Financially Loved

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Down to Basics: Venture Capital

 

Venture capital can be referred to as “seed funding.” Very small enterprises generally use venture capital to help jumpstart their business. With venture capital, financial lenders gain a certain amount of equity from the company. Generally, lenders look to gain control over a business and jumpstart their profits. Venture capital is really just investment money.

The funding stages of venture capital go as follows:
1. Seed funding – Capital used to fuel an emerging company
2. Establishment – Marketing and product research capital
3. A round – Starting capital
4. B round – Capital provided to companies that are selling, but not yet making a profit
5. Mezzanine financing – Finance augmentation
6. Bridge financing – Capital used to fund the companies IPO

Examples of Venture Capital Firms:
– FF Venture Capital
– Andreessen Horowitz Venture Capital
– Northern Lights Venture Capital
– Walden Venture Capital
– Pitango Venture Capital
– Mobius Venture Capital
– Bessemer Venture Partners
– Innocal Venture Capital
– Accel Venture Capital
– Polaris Venture Capital
– Sequoia Venture Capital
– Cardinal Venture Capital
– Oak Venture Capital
– NEA Venture Capital
– BDC Venture Capital

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Written by financiallyloved

April 9, 2013 at 9:51 pm

How to Apply for a ff Venture Capital Investment

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FF Ventures, which stands for “founder friendly,” is a venture capital firm that focuses in providing seed-stage funding for technology companies.  John Frankel, David Teten, and Alex Katz manage the firm.

Since its inception in 1999, it has created nearly 1,000 new jobs and has brought hundreds of reputable companies into existence.  Among these companies are Indiegogo, Klout, and LiveFyre.

While the investment is oftentimes preferred, FF Ventures offers other invaluable assets similar to what would be found at an accelerator.  This includes a healthy and productive workspace, a dynamic entrepreneurship community, and a mentor network.

  FF Venture Capital looks for companies with capable management teams and compelling business models.  A potential portfolio company should be an early-stage web-based services company with a disruptive model. The company must have the potential to generate ten million dollars EBIT within 5-7 years.  FF Venture Capital also focuses on companies with low capital expenditures  and high operating leverages.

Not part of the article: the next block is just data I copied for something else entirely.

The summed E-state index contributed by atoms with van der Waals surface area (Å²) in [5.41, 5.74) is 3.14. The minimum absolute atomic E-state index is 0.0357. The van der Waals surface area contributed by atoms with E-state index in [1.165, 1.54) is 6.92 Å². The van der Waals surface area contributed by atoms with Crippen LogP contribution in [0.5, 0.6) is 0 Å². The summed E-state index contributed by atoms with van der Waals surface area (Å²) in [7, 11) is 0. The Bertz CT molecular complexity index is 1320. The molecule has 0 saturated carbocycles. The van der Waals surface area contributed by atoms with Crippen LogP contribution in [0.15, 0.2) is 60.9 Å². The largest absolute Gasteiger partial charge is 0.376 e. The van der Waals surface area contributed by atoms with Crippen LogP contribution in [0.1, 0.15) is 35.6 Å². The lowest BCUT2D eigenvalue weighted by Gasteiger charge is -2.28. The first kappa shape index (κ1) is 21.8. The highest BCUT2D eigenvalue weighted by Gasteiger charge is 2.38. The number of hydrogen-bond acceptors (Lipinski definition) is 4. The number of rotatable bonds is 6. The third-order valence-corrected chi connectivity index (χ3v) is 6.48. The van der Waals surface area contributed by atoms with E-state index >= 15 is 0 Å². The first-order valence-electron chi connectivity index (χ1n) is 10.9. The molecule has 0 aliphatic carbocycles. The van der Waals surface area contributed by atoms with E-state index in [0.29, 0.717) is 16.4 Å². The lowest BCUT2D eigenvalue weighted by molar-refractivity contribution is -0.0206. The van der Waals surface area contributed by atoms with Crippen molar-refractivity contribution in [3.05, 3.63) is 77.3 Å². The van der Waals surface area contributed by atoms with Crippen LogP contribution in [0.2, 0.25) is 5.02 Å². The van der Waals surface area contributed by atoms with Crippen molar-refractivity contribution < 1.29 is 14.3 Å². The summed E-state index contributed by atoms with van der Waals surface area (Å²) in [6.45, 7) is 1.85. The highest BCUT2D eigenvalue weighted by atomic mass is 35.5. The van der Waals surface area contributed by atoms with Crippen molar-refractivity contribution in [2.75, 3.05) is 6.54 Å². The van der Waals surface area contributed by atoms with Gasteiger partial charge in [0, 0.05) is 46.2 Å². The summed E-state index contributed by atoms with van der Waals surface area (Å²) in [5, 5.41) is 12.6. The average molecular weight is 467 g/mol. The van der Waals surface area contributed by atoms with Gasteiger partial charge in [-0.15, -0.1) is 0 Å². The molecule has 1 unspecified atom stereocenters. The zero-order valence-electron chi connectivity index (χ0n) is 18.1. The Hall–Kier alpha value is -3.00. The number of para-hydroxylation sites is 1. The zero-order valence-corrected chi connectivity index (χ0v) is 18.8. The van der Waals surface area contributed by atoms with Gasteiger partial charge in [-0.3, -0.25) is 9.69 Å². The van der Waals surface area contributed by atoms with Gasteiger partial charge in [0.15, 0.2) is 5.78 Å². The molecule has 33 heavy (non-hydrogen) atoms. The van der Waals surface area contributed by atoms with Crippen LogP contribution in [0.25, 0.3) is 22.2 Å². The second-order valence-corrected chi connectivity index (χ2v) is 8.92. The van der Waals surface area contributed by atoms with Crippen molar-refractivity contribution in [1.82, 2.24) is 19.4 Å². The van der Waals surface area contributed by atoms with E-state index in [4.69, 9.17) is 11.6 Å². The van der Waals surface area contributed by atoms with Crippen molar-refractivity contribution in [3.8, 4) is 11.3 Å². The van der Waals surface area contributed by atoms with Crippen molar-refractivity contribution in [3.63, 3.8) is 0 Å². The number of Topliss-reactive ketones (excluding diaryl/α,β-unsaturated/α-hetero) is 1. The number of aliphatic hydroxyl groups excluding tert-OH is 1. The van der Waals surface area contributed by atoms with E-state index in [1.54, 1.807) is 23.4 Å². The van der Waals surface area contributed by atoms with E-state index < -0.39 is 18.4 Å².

The only way to contact FF is through a referral from someone familiar with FF Venture Capital.  To do so, the list of portfolio companies allows a means to research the contact information for the CEOs/Founders.  When emailing FF Venture Capital, a 7-10 page presentation deck should be sent with a 1-page introductory email.  The email title should be in this formatting:[Company Name] Pitch [yyyymmdd], e.g., “Klout Pitch 20121127″.

The key points to the pitch are as follows:

  • Overview.

  • Team.

  • Demo.

  • Market.

  • Solution.

  • Business Model.

  • Customer/User.

  • Competition.

  • Financial Overview.

  • Funding.

  • Milestones

  ff Ventures will be there with you are your startup matures, both financially and as a group of people who care about you.   Even if an entrepreneur is receiving a “no” from the firm, there will be guidance on how to better their chances with other investors.  There is no lose-win here with a picture of VCs hungry for profits- these are people helping other people.  FF Venture Capital proves that funding can be done on a human level to maximize the potential for success.

Top 5 Life Insurance Myths

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Myth #1: No one is dependent on me, therefore I do not need to by it until I create a family.

Even single persons need at least enough life insurance to cover the costs of personal debts, medical and funeral bills. If you are uninsured, you may leave a legacy of unpaid expenses for your family or executor to deal with. Plus, this can be a good way for low-income singles to leave a legacy to a favorite charity or other cause.

 

Myth #2: The costs of my premiums will be deductible. 

Unfortunately, this is not always the case. The cost of personal life insurance is never deductible unless the policyholder is self-employed and the coverage is used as asset protection for the business owner. Then the premiums are deductible on the Schedule C of the Form 1040.  

 

Myth #3: The life insurance that I am receiving from work is all I need.

This can be true in some cases. For a single person without any dependents, you can get by this way. But if you have a spouse or other dependents, or know that you will need coverage upon your death to pay estate taxes, then additional coverage may be necessary if the term policy does not meet the needs of the policyholder. 

 

Myth #4: My life insurance only needs to be twice my annual salary. 

Afraid not.  It is estimated that with both medical and funeral bills, most people need three times to four times their annual salary.  This is especially true if there are any dependents or a spouse, which would need to cover funeral costs, medical expenses, and possibly living expenses.

 

Myth #5: Only the working spouse in the family needs life insurance.

This is not true at all.  A homemaker creates value within the household that would cost quite a pretty penny to replace.  This includes babysitting, cleaning, and possibly cooking.  Do not let the homemaker go unprotected by any means; he or she should be insured as soon as the working spouse is able.

 

To learn more about life insurance, visit our main website at toplifeinsurers.com.  

 

Written by financiallyloved

April 9, 2013 at 9:35 pm